Amsterdam [Netherlands], November 23 (ANI): Underlining the threats posed by changing nature of terrorism, a Netherlands based think tank has highlighted out that the activities of terrorist organizations (TOs) continue to present obstacles to policymakers and the international community as a whole.
European Foundation for South Asian Studies (EFSAS) said that the 9/11 attacks put transnational and especially Islamist terrorism at the forefront of discourses on international (in) security and the growing competence and reach of non-State actors seeking to reshape global, regional and local political orders.
"While the Cold War resulted in both Moscow and Washington lending support to groups and factions that opposed the other superpower, the fall of the USSR and the subsequent era of seeming American unipolarity, in combination with the global crackdown on Islamist terrorism after 9/11, has meant that TOs can no longer rely on State support as much as they did before."According to EFSAS, the decrease in volume and frequency of State support has given rise to the so-called crime-terror nexus, referring to the intersection between TOs and criminal organizations (COs).
The report said that securing and maintaining financial funding has always been a primary concern for non-State actors, including TOs and insurgent organizations all over the world.
Citing the example of ISIS, the think tank said both at the peak of its territorial reach and since its decline, ISIS systematically engaged in criminal activities.
"Territorial control and practical political autonomy in parts of Iraq and Syria allowed ISIS to capitalize on the oil revenues produced in the areas controlled by the group. Beyond the ideological appeal of controlling territory that could be incorporated into the self-declared Caliphate, territorial gains thus also translated into control gained over oil and gas extraction sites," the report said.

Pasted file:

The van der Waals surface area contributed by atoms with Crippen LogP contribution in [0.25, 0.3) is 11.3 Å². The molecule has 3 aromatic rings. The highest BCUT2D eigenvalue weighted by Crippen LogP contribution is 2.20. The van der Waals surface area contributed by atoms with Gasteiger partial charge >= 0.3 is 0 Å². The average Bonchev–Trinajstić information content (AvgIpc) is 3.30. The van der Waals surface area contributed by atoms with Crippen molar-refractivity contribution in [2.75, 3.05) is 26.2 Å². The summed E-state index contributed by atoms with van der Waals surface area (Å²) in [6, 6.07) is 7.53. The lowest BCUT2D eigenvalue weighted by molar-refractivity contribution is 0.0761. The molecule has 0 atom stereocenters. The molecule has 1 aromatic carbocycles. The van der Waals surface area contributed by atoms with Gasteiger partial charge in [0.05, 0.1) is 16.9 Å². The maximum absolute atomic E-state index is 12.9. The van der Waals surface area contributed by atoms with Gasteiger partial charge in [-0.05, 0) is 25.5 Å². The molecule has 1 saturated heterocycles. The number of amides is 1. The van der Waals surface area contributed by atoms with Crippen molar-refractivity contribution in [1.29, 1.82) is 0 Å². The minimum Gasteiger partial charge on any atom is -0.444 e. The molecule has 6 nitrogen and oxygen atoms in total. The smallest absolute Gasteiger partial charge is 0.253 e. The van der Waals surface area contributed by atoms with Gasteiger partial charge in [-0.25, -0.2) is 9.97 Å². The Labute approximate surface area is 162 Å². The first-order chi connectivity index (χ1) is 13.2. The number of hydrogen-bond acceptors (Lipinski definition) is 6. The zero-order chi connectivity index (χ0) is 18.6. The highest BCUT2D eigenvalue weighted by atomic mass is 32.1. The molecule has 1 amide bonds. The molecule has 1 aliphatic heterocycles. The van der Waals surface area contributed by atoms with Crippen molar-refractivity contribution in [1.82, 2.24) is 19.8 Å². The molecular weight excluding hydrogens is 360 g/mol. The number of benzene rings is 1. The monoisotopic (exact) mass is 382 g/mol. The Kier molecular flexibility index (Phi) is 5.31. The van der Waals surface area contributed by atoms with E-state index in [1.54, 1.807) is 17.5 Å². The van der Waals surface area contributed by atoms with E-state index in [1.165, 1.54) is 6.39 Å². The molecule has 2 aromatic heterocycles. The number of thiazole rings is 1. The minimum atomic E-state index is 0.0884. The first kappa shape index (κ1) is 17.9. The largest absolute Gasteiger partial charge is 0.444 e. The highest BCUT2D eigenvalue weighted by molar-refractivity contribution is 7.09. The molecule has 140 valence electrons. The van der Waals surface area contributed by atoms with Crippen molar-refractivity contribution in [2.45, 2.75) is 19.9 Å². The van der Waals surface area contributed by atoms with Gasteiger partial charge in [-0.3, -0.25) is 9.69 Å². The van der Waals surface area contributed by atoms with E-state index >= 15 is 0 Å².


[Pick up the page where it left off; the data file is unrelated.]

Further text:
"While ISIS had made use of more petty criminal activity prior to its territorial gains, the decline in territorial control meant that more 'regular' criminal activity emerged as a means of financing the organization once again," it added.
According to the report, ISIS had also routinely engaged in other conventional organized criminal activities, including kidnapping for ransom, extortion, smuggling, robbery and theft. The report further pointed out that TOs engaging in criminal activities are capable of sustaining such low-scale activities without a significant power base or significant territorial control over longer periods of time.
"The rise, fall and ultimate survival of ISIS embodies the crime-terror nexus and the difficulties associated with challenging this nexus," EFSAS added.
The think tank highlighted that the crime-terror nexus presents a significant challenge for policymakers and the international community as a whole. "The eradication of trade barriers, alongside technological changes and a growing dependency of TOs on criminal activities for financing purposes, has meant that the conceptual and practical lines between COs and TOs have become increasingly blurred.
"Case-to-case differentiations need to be made here: the extent and motivation of criminal engagement is likely to differ in any cases and is likely to be shaped by various external and ideological conditions."In the case of ISIS, the ideological component is likely to be too significant to engage in certain forms of criminal behavior. "Yet, the fact that criminal behavior is engaged in, and the fact that political responses thereto are difficult to develop, indicates that the crime-terror nexus produces security challenges that are distinct to the 21st century." (ANI)